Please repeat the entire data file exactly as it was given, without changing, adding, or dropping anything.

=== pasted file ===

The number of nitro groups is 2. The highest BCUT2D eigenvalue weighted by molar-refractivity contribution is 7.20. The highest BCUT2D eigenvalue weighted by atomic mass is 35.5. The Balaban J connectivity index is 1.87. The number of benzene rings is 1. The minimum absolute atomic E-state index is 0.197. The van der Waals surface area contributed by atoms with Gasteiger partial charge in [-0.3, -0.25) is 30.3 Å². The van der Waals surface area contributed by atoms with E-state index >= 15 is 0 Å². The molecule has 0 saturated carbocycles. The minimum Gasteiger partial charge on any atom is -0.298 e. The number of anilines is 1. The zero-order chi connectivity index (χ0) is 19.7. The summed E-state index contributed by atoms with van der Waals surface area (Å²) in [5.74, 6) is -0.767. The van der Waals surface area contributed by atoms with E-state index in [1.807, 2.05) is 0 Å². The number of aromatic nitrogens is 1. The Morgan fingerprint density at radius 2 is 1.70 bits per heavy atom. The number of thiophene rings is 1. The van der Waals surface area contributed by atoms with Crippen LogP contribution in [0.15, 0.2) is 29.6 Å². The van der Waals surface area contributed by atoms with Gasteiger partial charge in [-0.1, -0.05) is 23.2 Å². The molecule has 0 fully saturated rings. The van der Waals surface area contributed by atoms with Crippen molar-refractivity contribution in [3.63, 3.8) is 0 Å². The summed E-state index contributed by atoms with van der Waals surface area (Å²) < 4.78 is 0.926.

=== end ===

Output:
The number of nitro groups is 2. The highest BCUT2D eigenvalue weighted by molar-refractivity contribution is 7.20. The highest BCUT2D eigenvalue weighted by atomic mass is 35.5. The Balaban J connectivity index is 1.87. The number of benzene rings is 1. The minimum absolute atomic E-state index is 0.197. The van der Waals surface area contributed by atoms with Gasteiger partial charge in [-0.3, -0.25) is 30.3 Å². The van der Waals surface area contributed by atoms with E-state index >= 15 is 0 Å². The molecule has 0 saturated carbocycles. The minimum Gasteiger partial charge on any atom is -0.298 e. The number of anilines is 1. The zero-order chi connectivity index (χ0) is 19.7. The summed E-state index contributed by atoms with van der Waals surface area (Å²) in [5.74, 6) is -0.767. The van der Waals surface area contributed by atoms with E-state index in [1.807, 2.05) is 0 Å². The number of aromatic nitrogens is 1. The Morgan fingerprint density at radius 2 is 1.70 bits per heavy atom. The number of thiophene rings is 1. The van der Waals surface area contributed by atoms with Crippen LogP contribution in [0.15, 0.2) is 29.6 Å². The van der Waals surface area contributed by atoms with Gasteiger partial charge in [-0.1, -0.05) is 23.2 Å². The molecule has 0 fully saturated rings. The van der Waals surface area contributed by atoms with Crippen molar-refractivity contribution in [3.63, 3.8) is 0 Å². The summed E-state index contributed by atoms with van der Waals surface area (Å²) < 4.78 is 0.926.